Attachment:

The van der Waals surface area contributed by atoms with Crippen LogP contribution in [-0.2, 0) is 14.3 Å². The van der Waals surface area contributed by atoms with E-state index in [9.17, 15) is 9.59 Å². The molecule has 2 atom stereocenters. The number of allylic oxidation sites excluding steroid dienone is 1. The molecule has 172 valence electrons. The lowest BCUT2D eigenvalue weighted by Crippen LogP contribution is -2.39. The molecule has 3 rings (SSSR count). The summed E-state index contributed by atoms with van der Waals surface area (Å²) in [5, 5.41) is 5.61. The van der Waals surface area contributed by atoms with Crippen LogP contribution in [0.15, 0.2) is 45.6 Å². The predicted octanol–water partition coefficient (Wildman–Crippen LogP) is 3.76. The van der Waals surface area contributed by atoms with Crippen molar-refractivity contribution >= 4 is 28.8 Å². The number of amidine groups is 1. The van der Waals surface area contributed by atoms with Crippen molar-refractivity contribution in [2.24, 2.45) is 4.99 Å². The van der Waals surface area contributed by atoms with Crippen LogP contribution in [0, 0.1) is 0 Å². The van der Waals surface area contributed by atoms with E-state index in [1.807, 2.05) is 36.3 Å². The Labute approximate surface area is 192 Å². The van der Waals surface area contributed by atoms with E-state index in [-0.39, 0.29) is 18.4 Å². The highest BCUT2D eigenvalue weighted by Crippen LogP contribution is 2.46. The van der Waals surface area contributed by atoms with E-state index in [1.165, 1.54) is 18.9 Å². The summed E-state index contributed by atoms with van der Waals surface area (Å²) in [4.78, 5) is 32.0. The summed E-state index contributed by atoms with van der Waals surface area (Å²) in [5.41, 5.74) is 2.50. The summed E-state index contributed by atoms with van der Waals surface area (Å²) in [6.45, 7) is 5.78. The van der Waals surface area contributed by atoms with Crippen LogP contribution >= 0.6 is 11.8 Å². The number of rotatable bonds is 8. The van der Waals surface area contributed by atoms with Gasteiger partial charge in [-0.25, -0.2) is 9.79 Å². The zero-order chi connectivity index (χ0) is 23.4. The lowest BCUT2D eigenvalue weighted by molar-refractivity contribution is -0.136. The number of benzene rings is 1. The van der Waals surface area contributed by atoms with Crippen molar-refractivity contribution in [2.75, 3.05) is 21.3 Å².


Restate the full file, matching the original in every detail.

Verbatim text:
The van der Waals surface area contributed by atoms with Crippen LogP contribution in [-0.2, 0) is 14.3 Å². The van der Waals surface area contributed by atoms with E-state index in [9.17, 15) is 9.59 Å². The molecule has 2 atom stereocenters. The number of allylic oxidation sites excluding steroid dienone is 1. The molecule has 172 valence electrons. The lowest BCUT2D eigenvalue weighted by Crippen LogP contribution is -2.39. The molecule has 3 rings (SSSR count). The summed E-state index contributed by atoms with van der Waals surface area (Å²) in [5, 5.41) is 5.61. The van der Waals surface area contributed by atoms with Crippen LogP contribution in [0.15, 0.2) is 45.6 Å². The predicted octanol–water partition coefficient (Wildman–Crippen LogP) is 3.76. The van der Waals surface area contributed by atoms with Crippen molar-refractivity contribution >= 4 is 28.8 Å². The number of amidine groups is 1. The van der Waals surface area contributed by atoms with Crippen molar-refractivity contribution in [2.24, 2.45) is 4.99 Å². The van der Waals surface area contributed by atoms with Crippen LogP contribution in [0, 0.1) is 0 Å². The van der Waals surface area contributed by atoms with E-state index in [1.807, 2.05) is 36.3 Å². The Labute approximate surface area is 192 Å². The van der Waals surface area contributed by atoms with E-state index in [-0.39, 0.29) is 18.4 Å². The highest BCUT2D eigenvalue weighted by Crippen LogP contribution is 2.46. The van der Waals surface area contributed by atoms with E-state index in [1.165, 1.54) is 18.9 Å². The summed E-state index contributed by atoms with van der Waals surface area (Å²) in [4.78, 5) is 32.0. The summed E-state index contributed by atoms with van der Waals surface area (Å²) in [5.41, 5.74) is 2.50. The summed E-state index contributed by atoms with van der Waals surface area (Å²) in [6.45, 7) is 5.78. The van der Waals surface area contributed by atoms with Crippen LogP contribution >= 0.6 is 11.8 Å². The number of rotatable bonds is 8. The van der Waals surface area contributed by atoms with Gasteiger partial charge in [-0.25, -0.2) is 9.79 Å². The zero-order chi connectivity index (χ0) is 23.4. The lowest BCUT2D eigenvalue weighted by molar-refractivity contribution is -0.136. The number of benzene rings is 1. The van der Waals surface area contributed by atoms with Crippen molar-refractivity contribution in [2.75, 3.05) is 21.3 Å².